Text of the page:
With 43 percent of county precincts reporting, 59 percent of voters favored the recall of Superior Court Judge Aaron Persky, 41 percent opposed the recall, according to The Associated Press, who called the vote early Wednesday.

Originally, it was just a name — Olga Monsanto's name, to be precise.

Around the turn of the 20th century, she married a man named John Francis Queeny. He named his artificial sweetener company after her. And over decades, that company expanded from the sweetness business into agri-chemicals, where it began to dominate the industry.

On Monday at 10 a.m., the Supreme Court might release opinions in a number of significant cases on this year's docket, deciding the fate of President Trump's travel ban, public sector unions and political redistricting — among other possibilities.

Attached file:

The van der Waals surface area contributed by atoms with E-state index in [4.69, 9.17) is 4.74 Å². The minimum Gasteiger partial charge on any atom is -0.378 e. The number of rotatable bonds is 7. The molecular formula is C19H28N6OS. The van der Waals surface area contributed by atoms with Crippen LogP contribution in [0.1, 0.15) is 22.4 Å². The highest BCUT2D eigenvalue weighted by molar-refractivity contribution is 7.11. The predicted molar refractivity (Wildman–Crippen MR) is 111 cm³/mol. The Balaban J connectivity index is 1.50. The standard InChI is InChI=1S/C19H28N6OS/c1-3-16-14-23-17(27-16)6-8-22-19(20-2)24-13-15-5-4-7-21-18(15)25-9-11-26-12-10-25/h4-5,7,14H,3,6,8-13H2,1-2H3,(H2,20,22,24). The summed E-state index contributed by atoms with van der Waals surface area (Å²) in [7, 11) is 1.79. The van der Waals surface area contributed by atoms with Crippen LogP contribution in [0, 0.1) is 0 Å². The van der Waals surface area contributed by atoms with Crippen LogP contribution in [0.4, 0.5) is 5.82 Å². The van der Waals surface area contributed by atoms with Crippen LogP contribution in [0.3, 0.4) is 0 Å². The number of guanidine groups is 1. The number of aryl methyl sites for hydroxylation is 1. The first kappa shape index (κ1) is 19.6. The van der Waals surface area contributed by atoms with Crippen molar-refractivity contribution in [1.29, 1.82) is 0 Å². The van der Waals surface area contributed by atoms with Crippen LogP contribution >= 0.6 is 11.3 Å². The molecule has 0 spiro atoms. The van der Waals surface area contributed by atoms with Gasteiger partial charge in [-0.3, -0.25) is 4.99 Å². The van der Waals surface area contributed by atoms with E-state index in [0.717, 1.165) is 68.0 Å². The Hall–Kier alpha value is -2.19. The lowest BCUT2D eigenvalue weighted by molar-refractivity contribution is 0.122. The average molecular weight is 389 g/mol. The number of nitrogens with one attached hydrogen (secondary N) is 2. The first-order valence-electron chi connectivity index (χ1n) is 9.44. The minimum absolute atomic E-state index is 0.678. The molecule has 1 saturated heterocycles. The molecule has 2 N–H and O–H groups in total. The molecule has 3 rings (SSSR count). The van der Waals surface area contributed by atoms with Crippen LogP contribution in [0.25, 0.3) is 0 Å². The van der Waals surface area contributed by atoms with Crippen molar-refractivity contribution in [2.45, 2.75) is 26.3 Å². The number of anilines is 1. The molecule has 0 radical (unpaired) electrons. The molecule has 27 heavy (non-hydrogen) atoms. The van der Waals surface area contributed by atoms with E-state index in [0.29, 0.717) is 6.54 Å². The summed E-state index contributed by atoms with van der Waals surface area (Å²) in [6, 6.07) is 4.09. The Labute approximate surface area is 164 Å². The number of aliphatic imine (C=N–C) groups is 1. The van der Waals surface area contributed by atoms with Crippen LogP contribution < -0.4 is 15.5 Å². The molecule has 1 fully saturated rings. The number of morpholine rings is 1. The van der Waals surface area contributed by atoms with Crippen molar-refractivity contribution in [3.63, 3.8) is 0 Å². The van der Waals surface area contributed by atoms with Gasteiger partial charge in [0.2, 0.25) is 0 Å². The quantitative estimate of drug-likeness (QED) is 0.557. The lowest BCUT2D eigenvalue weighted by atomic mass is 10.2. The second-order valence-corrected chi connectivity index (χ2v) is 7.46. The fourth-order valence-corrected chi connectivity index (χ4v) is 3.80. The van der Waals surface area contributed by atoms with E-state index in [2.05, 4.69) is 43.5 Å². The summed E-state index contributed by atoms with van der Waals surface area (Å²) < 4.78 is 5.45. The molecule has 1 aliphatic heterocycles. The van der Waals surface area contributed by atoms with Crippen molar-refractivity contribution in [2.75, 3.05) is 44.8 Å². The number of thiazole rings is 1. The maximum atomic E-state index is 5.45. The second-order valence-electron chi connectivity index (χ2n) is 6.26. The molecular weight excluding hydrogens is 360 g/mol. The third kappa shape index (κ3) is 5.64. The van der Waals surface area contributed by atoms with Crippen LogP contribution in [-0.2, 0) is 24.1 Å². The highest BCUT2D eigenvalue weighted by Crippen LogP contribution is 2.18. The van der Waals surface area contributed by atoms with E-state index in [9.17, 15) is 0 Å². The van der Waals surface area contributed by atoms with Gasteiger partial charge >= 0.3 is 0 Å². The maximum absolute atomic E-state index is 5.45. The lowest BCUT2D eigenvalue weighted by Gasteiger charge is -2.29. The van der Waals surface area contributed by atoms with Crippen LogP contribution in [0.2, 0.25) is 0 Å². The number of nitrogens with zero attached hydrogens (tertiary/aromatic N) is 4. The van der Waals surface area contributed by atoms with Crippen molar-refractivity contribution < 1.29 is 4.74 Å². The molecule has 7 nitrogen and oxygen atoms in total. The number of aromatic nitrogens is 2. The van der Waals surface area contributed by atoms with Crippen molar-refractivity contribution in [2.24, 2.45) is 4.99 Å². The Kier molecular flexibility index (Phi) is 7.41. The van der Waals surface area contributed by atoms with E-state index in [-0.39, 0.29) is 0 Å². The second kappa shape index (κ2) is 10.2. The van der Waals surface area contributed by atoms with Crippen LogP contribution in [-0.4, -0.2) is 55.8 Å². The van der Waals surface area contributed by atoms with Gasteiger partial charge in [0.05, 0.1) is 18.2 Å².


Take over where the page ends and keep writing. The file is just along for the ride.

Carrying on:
Updated 3:03 p.m. ET

President Trump has pardoned conservative commentator Dinesh D'Souza, who pleaded guilty in 2014 to making illegal campaign contributions in other people's names.

On Twitter on Thursday, Trump said D'Souza was "treated very unfairly by our government."

Updated at 3:26 p.m. ET

Prosecutors have dropped one felony charge against Missouri Gov. Eric Greitens, who will be will be resigning on Friday amid scandals about alleged misbehavior on the campaign trail and in the bedroom.

The governor's resignation was the result of a deal with prosecutors, who agreed to drop the charge if Greitens stepped down, St. Louis Public Radio reports.

Archaeologists working at Pompeii say they have found the remains of a man who survived the initial explosion of Mount Vesuvius in A.D. 79 — but was crushed by a massive rock as he attempted to flee a deadly cloud of gases, ash and rock.

The skeleton's remains are in what the Pompeii archaeological site calls a "dramatic position" — with a large rectangular stone embedded in the upper torso.